3. Skullcandy Crusher Music Production Headphones
Since it tends to hover around $70 retail, the Skullcandy Crusher headphones are the cheapest option we've got on this list.
While they're multi-purpose, and typically used for casual listening, the Crusher sets just sound fantastic and are more than up to the task of mixing and producing music on a DAW.
A smooth frequency response and low-distortion are immediately evident.
I've even used them to monitor instruments (they're great headphones for guitar and bass) without having any excess noise or gain issues.
There's also a bass slider, which is helpful for when you're adjusting EQ levels on a piece of music.
Intended Use and Market
Some might bulk at the idea of "settling" for a set of Skullcandy headphones, since their intended use, and market, is for the casual listener who is walking around with a playlist on their iPhone.
But some perspective is in order.
Headphones are just headphones.
As long as they sound good and give you a clear representation of what you're mixing, any set of headphones (cheap or otherwise) can be used for music production.
Thus, while the Crushers aren't a professional mixing headset, they're a solid and affordable option that will still work in that capacity.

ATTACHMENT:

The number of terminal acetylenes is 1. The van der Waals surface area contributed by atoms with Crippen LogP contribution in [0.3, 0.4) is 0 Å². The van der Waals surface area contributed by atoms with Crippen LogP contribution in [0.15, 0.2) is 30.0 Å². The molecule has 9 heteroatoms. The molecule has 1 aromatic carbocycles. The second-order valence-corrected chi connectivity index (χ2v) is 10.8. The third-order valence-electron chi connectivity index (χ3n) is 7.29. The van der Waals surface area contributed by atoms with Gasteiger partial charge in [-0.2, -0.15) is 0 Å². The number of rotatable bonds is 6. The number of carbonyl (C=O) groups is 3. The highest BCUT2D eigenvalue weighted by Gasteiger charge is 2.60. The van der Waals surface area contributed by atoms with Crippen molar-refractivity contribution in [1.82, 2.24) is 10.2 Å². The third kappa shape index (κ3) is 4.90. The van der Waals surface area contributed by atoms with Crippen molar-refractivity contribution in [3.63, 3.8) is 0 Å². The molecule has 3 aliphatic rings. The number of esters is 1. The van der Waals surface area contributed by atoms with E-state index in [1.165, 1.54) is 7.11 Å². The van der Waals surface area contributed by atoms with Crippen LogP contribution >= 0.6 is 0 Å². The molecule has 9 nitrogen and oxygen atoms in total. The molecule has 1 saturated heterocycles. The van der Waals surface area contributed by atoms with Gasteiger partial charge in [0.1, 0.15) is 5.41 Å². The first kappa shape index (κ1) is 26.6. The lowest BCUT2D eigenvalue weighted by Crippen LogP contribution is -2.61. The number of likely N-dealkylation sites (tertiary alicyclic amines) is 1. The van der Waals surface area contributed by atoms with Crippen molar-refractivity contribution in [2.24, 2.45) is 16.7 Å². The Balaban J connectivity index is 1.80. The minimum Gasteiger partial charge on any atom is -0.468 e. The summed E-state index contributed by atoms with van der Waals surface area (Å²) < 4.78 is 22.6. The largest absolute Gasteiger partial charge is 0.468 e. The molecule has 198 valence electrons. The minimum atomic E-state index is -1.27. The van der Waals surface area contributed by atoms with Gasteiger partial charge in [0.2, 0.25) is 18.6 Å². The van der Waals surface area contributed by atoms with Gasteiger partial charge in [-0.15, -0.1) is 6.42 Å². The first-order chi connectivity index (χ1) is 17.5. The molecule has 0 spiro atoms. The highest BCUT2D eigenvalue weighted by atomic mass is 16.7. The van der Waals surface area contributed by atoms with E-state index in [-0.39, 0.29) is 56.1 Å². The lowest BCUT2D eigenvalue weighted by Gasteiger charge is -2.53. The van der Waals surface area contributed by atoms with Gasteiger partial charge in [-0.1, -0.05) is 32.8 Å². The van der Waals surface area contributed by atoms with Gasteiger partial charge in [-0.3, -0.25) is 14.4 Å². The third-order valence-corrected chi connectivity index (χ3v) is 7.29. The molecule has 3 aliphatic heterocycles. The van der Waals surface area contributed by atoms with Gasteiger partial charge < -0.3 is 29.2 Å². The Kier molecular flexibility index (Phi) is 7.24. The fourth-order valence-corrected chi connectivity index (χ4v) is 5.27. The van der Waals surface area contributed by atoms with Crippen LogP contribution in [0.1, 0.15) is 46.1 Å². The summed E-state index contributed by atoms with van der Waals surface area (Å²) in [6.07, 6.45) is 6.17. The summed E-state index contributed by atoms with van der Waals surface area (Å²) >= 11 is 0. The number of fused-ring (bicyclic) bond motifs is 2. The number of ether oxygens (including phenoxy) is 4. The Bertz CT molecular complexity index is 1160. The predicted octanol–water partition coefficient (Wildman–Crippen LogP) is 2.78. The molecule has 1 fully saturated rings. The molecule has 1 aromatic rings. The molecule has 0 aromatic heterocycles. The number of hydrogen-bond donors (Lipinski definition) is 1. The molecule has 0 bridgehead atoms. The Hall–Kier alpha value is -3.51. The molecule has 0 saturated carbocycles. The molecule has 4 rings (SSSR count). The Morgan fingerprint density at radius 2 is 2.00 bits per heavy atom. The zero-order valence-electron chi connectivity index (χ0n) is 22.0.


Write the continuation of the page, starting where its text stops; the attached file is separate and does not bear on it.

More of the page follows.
If you're on the lower end of our established budget, don't worry about their intended use. They'll do the job.
Want to go over cheaper?
Used and refurbished options are plentiful.
IDEAL FOR: Bass and casual listening
Cheaper Options and Honorable Mentions
As I've already alluded to, headphones are hard to screw up.
Yes, quality matters, but aside from what I've already listed, there are a lot more headphones, some cheaper, that I can recommend for music production and home studio use.
It also depends some on brand loyalty.
Personally, I like to stick with Sennheiser and Skullcandy. They're just what I've always used and they work for me.
At the same time, that doesn't mean they're the absolute best.
There are other options.
Here are a few more I would recommend trying out.
What about going wireless?
These days there's almost always a wired and wireless version of a headphone set.
I tend to stay away from wireless options, simply because they require batteries or charging of some kind and, in my experience, simply don't work on a consistent basis.
Wireless headphones have often had me fidgeting with Bluetooth settings or trying to get some kind of mysterious connection to work, taking up valuable time that should be spent elsewhere.
While it's not necessary that you always avoid wireless technology, I'd recommend that, if you do get a wireless set, they have the ability to connect via a 3.5mm cable as well.
That way if the wireless is a pain, you can opt for the more reliable connection method.
Thoughts, Questions and/or Additions
Have questions about these headphones?
Maybe you have a set you'd like to recommend?
Drop us a line in the comments and we'll have a look.